Anyone who has ever had a dog will tell you that they forgive and forget immediately. It doesn't matter how harshly I've yelled at Skottï, he'll just come around and give me a big, slobbery kiss. Dogs are capable of loving even masters who are extremely cruel. I'm not saying you should allow anyone to treat you badly and go back for more, but it would be incredible if we could mirror that sheer capacity to love.


Take your dog to the park and you'll see that he or she is happy to interact with all other dogs, irrespective of their breed, colour or size. You'll never see a dog reluctant to sniff another dog because one is a better runner or taller or shorter than the other. Beagles are happy to mix with spaniels, Labradors are happy to play with terriers. There's no judgment. A dog would never feel small because of his size or the texture of his coat.In fact, even dog owners are forced to abandon their inhibitions when they take their dogs for a walk because the pet just pulls you to another pet and you're forced to interact with that dog's owner.


When my wife, Skottï's mummy, steps out, you'll see him wait by the door till she comes home.There's nothing he can do about it.There's no one he can complain to.And so he just waits. As humans we have forgotten how to wait. Traffic signals get us frustrated. We start yelling obscenities if a car cuts across in front of us. And everyone wants things done now, right away.Dogs are more in sync with nature.They make their peace with the natural rhythm of life. We would be much happier if we just stopped trying to rush things and accepted that things will happen at their own time.


I signed up for yoga classes after observing Skottï's daily stretches. Every time he snaps out of a nap, he'll do a nice, powerful stretch before moving an inch. In our busy daily lives today, we're hunched over our computers for hours and we forget that our muscles need to move. There are yoga poses named after dogs, so why not start with those: try the upward-facing dog pose to strengthen the arms, wrist, chest and spine, or the downwarddog pose which stretches your hamstrings, shoulders, calves and instantly energises and rejuvenates.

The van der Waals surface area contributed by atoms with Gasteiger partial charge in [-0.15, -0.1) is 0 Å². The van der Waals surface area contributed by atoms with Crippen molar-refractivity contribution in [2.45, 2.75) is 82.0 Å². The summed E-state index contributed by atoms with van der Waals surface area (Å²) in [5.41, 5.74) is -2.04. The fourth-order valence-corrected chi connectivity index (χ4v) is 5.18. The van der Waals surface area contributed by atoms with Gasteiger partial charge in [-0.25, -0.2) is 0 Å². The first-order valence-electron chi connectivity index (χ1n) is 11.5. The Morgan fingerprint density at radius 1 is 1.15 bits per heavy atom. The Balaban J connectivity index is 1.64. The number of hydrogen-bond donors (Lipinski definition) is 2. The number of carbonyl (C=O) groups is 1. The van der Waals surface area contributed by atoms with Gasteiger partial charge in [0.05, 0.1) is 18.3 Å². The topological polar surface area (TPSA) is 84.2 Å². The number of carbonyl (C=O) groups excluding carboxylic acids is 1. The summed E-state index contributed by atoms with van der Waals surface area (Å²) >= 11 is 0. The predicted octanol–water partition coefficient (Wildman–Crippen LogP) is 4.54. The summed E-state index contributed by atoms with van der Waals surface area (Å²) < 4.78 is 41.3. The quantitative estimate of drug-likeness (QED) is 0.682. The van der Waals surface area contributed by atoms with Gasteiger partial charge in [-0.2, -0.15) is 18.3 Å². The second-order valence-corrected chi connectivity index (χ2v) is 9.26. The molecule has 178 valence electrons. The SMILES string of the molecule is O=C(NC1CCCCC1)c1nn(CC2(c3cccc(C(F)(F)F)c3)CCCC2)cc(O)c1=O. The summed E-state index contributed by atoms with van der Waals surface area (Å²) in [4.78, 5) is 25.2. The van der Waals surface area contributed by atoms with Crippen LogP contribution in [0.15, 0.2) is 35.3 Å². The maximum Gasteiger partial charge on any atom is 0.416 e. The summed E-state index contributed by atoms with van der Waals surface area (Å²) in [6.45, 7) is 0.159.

Dogs have a sixth sense; they can sense when a natural disaster is about to happen, and you'll even see them bark at suspicious characters. As members of the animal kingdom, humans have this sense too. Our minds are just too loud for us to listen to our instincts. We've all had that uneasy feeling sometimes upon meeting someone, and of course, there's love at first sight ­ that's your intuition at work. All you have to do is pay attention to what it's trying to tell you.
My Dog My Guru by Gilles Moutounet is available on




Argentina's First Teacher with Down Syndrome

A school director once called her a monster. Now she's the country's first teacher with Down syndrome.

Click here to WATCH this VIDEO




Posted by: Cool Kis <>
Reply via web post Reply to sender Reply to group Start a New Topic Messages in this topic (1)

Have you tried the highest rated email app?
With 4.5 stars in iTunes, the Yahoo Mail app is the highest rated email app on the market. What are you waiting for? Now you can access all your inboxes (Gmail, Outlook, AOL and more) in one place. Never delete an email again with 1000GB of free cloud storage.

NidokidoS Group for best of forwarded mails
To join us , send an email to

Be the part of Nidokidos , Join our Forum

to share your emails with us, send them at




No comments:

Post a Comment